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Australia’s hottest year was no freak event: humans caused it

Posted on 17 January 2014 by Guest Author

This is a re-post from The Conversation

The Bureau of Meteorology has confirmed that 2013 was the hottest year in Australia since records began in 1910.

Unusual heat was a persistent feature throughout the year. For the continent as a whole, we experienced our hottest day on record on January 7. Then January was the hottest month on record, and the 2012-13 summer was the hottest recorded for the nation.

The nation-wide temperature record set for the month of September exceeded the previous record by more than a degree. This was the largest temperature anomaly for any month yet recorded.

Averaged across all of Australia, the temperature for 2013 was 1.2C above the 1961-1990 average, and well above the previous record hot year of 2005 of 1.03C above average.

What caused these extreme temperatures? Climate scientists have a problem: because climate deals with averages and trends, we can’t attribute specific records to a particular cause.

But our research has made significant headway in identifying the causes of climate events, by calculating how much various factors increase the risk of extreme climate events occurring. And we have found sobering results.

We previously analysed the role human-caused climate change played in recent extremes across Australia.

For various record-breaking 2013 Australian temperatures, we investigated the contributing factors to temperature extremes using a suite of state-of-the-art global climate models. The models simulated well the natural variability of Australian temperatures.

Using this approach, we calculated the probability of hot Australian temperatures in model experiments. These incorporated human (changes in greenhouse gases, aerosols and ozone) and natural (solar radiation changes and volcanic) factors. We compared these probabilities to those calculated for a parallel set of experiments that include only natural factors. In this way, natural and human climate influences can be separated.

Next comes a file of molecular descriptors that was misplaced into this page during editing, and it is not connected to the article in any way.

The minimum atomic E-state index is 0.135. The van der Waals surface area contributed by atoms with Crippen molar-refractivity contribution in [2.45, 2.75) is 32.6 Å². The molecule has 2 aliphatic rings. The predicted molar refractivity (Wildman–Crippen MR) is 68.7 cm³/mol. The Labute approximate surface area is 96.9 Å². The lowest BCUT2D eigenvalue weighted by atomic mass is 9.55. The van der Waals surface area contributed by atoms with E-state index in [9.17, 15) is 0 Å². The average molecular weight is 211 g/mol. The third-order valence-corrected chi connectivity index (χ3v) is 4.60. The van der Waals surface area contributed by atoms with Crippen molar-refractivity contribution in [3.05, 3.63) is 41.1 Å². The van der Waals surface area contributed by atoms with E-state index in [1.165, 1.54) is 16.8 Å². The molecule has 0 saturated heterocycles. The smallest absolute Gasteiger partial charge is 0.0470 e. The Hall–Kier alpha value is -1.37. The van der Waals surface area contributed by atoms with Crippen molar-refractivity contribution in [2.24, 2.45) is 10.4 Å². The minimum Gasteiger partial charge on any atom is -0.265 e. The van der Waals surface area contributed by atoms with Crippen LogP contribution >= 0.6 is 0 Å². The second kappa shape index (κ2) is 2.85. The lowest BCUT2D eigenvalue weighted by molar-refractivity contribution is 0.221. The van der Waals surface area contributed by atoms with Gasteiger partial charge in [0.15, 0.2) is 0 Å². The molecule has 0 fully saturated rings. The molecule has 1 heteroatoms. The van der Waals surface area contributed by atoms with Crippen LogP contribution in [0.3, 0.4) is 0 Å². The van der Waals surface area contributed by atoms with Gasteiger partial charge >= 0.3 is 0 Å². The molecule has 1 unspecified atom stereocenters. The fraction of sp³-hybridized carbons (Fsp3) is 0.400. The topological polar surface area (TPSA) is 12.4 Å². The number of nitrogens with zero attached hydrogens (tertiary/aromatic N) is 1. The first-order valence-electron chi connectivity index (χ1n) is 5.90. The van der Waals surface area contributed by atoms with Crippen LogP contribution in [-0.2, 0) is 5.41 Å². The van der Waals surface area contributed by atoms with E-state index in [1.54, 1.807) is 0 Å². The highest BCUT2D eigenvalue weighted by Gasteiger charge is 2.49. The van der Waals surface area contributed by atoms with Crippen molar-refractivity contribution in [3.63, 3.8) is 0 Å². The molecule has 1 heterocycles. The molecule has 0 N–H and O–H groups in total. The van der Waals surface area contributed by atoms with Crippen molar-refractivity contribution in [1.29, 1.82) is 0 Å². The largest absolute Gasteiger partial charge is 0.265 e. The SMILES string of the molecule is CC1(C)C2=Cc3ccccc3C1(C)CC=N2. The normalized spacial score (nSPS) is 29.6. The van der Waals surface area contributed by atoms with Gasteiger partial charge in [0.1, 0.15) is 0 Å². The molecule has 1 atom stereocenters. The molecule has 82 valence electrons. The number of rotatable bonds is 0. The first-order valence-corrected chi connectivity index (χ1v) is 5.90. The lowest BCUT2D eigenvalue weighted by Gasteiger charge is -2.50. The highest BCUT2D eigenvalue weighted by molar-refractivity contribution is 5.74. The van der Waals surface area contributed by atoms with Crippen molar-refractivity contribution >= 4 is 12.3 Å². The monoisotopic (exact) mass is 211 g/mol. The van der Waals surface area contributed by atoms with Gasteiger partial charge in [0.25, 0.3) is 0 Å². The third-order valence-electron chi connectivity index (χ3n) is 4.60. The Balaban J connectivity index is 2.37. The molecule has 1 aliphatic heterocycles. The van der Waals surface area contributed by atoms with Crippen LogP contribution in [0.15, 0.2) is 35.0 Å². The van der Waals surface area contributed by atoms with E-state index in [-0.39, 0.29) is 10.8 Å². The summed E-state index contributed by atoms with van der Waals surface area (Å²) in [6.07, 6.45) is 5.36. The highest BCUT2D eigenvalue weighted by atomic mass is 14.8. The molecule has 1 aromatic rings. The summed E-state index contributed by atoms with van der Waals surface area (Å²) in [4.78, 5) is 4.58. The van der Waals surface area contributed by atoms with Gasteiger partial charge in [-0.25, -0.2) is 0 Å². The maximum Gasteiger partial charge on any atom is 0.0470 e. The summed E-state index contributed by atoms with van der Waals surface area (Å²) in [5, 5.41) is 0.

In our previous studies, we then applied an approach (known as Fraction of Attributable Risk) widely used in health and population studies to quantify the contribution of a risk factor to the occurrence of a disease. Health studies, for example, can quantify how much smoking increases the risk of lung cancer.

Using the climate models, the Fraction of Attributable Risk (FAR) shows how much the risk of extreme temperatures increases thanks to human influences.

In our earlier study of our record hot Australian summer of 2012-13, we found that it was very likely (with 90% confidence) that human influences increased the odds of extreme summers such as 2012-13 by at least five times.

In August 2013, Australia broke the record for the hottest 12-month period. The odds of this occurring increased again from the hottest summer. We found that human influence increased the odds of setting this new record by at least 100 times.

Recent extreme temperatures are exceeding previous records by increasingly large margins. The chance of reaching these extreme temperatures from natural climate variations alone is becoming increasingly unlikely. When we considered the 12-month record at the end of August, it was nearly impossible for this temperature extreme to occur from natural climate variations alone in these model experiments.

We have just completed a preliminary investigation of contributing factors for the record Australian temperature in the 2013 calendar year.

In the model experiments, it is impossible to reach such a temperature record due to natural climate variations alone. In climate model simulations with only natural factors, none of the nearly 13,000 model years analysed exceed the previous hottest year recorded back in 2005.


Australian annual temperature changes (relative to 1911-1940 average) for observations (dashed black) and model simulations with natural influences only (green) and with both human and natural influences (red). The grey plumes indicate the range of values simulated across nine global climate models used. Average Australian temperature anomalies are indicated for 2013 and the previous hottest year on record in 2005. David Karoly & Sophie Lewis

In contrast, in model simulations including both natural and human factors, such as increasing greenhouse gases, record temperatures occur approximately once in every ten years during the period 2006 to 2020. (On a mathematical note, as there is no instance in which the record hot yearly temperature occurred without human contributions, the FAR value is one.)


Probabilities of annual average temperatures for Australia from climate model simulations including natural influences only (green) and both natural and human climate influences (red) for model years 2006-2020. The vertical lines show the temperature anomalies observed in 2013 and in 2005 (the previous hottest year observed). David Karoly & Sophie Lewis